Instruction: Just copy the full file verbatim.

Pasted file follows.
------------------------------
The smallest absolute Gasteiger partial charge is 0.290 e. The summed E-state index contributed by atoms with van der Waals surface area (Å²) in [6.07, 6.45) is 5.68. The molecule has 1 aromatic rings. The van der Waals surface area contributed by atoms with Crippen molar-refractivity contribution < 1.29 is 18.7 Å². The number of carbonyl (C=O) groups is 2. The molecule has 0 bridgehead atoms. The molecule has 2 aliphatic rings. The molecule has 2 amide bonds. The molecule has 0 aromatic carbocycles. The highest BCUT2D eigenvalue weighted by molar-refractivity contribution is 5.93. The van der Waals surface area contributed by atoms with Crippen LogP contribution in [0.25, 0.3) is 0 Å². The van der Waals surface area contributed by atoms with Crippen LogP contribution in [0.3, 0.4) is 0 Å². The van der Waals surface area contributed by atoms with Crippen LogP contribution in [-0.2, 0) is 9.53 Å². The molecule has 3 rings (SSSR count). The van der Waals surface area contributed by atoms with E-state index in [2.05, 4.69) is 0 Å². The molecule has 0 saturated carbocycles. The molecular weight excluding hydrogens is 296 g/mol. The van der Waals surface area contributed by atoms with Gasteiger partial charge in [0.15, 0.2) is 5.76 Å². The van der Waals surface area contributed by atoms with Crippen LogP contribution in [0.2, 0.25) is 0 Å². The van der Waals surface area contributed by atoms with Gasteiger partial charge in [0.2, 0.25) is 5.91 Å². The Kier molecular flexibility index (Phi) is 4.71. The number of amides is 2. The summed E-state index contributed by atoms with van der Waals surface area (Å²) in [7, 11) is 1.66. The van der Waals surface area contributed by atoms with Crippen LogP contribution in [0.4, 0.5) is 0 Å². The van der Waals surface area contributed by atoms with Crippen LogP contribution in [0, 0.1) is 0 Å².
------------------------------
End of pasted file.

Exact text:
The smallest absolute Gasteiger partial charge is 0.290 e. The summed E-state index contributed by atoms with van der Waals surface area (Å²) in [6.07, 6.45) is 5.68. The molecule has 1 aromatic rings. The van der Waals surface area contributed by atoms with Crippen molar-refractivity contribution < 1.29 is 18.7 Å². The number of carbonyl (C=O) groups is 2. The molecule has 0 bridgehead atoms. The molecule has 2 aliphatic rings. The molecule has 2 amide bonds. The molecule has 0 aromatic carbocycles. The highest BCUT2D eigenvalue weighted by molar-refractivity contribution is 5.93. The van der Waals surface area contributed by atoms with Crippen LogP contribution in [0.25, 0.3) is 0 Å². The van der Waals surface area contributed by atoms with Crippen LogP contribution in [0.3, 0.4) is 0 Å². The van der Waals surface area contributed by atoms with Crippen LogP contribution in [-0.2, 0) is 9.53 Å². The molecule has 3 rings (SSSR count). The van der Waals surface area contributed by atoms with E-state index in [2.05, 4.69) is 0 Å². The molecule has 0 saturated carbocycles. The molecular weight excluding hydrogens is 296 g/mol. The van der Waals surface area contributed by atoms with Gasteiger partial charge in [0.15, 0.2) is 5.76 Å². The van der Waals surface area contributed by atoms with Crippen LogP contribution in [0.2, 0.25) is 0 Å². The van der Waals surface area contributed by atoms with Gasteiger partial charge in [0.2, 0.25) is 5.91 Å². The Kier molecular flexibility index (Phi) is 4.71. The number of amides is 2. The summed E-state index contributed by atoms with van der Waals surface area (Å²) in [7, 11) is 1.66. The van der Waals surface area contributed by atoms with Crippen LogP contribution in [0.4, 0.5) is 0 Å². The van der Waals surface area contributed by atoms with Crippen LogP contribution in [0, 0.1) is 0 Å².